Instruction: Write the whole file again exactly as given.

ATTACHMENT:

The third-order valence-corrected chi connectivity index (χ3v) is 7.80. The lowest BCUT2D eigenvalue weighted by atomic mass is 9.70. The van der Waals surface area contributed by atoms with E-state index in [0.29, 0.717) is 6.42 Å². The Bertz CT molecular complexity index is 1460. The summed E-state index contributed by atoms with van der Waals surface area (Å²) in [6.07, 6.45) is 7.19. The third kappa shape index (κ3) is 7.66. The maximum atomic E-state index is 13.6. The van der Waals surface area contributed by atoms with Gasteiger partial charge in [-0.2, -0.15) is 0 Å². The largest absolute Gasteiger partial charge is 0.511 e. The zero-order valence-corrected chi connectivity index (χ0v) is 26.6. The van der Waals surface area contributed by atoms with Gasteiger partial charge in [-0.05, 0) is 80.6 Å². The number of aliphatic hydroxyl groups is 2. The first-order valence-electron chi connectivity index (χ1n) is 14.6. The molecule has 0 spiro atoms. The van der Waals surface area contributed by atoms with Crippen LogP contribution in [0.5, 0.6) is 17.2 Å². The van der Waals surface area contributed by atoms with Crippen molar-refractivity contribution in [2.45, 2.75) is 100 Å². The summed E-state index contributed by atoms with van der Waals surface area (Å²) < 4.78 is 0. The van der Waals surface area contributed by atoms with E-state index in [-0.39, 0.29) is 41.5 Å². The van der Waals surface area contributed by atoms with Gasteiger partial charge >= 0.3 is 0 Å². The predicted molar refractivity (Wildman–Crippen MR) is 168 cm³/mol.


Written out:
The third-order valence-corrected chi connectivity index (χ3v) is 7.80. The lowest BCUT2D eigenvalue weighted by atomic mass is 9.70. The van der Waals surface area contributed by atoms with E-state index in [0.29, 0.717) is 6.42 Å². The Bertz CT molecular complexity index is 1460. The summed E-state index contributed by atoms with van der Waals surface area (Å²) in [6.07, 6.45) is 7.19. The third kappa shape index (κ3) is 7.66. The maximum atomic E-state index is 13.6. The van der Waals surface area contributed by atoms with Gasteiger partial charge in [-0.2, -0.15) is 0 Å². The largest absolute Gasteiger partial charge is 0.511 e. The zero-order valence-corrected chi connectivity index (χ0v) is 26.6. The van der Waals surface area contributed by atoms with Gasteiger partial charge in [-0.05, 0) is 80.6 Å². The number of aliphatic hydroxyl groups is 2. The first-order valence-electron chi connectivity index (χ1n) is 14.6. The molecule has 0 spiro atoms. The van der Waals surface area contributed by atoms with Crippen LogP contribution in [0.5, 0.6) is 17.2 Å². The van der Waals surface area contributed by atoms with Crippen molar-refractivity contribution in [2.45, 2.75) is 100 Å². The summed E-state index contributed by atoms with van der Waals surface area (Å²) < 4.78 is 0. The van der Waals surface area contributed by atoms with E-state index in [-0.39, 0.29) is 41.5 Å². The van der Waals surface area contributed by atoms with Gasteiger partial charge >= 0.3 is 0 Å². The predicted molar refractivity (Wildman–Crippen MR) is 168 cm³/mol.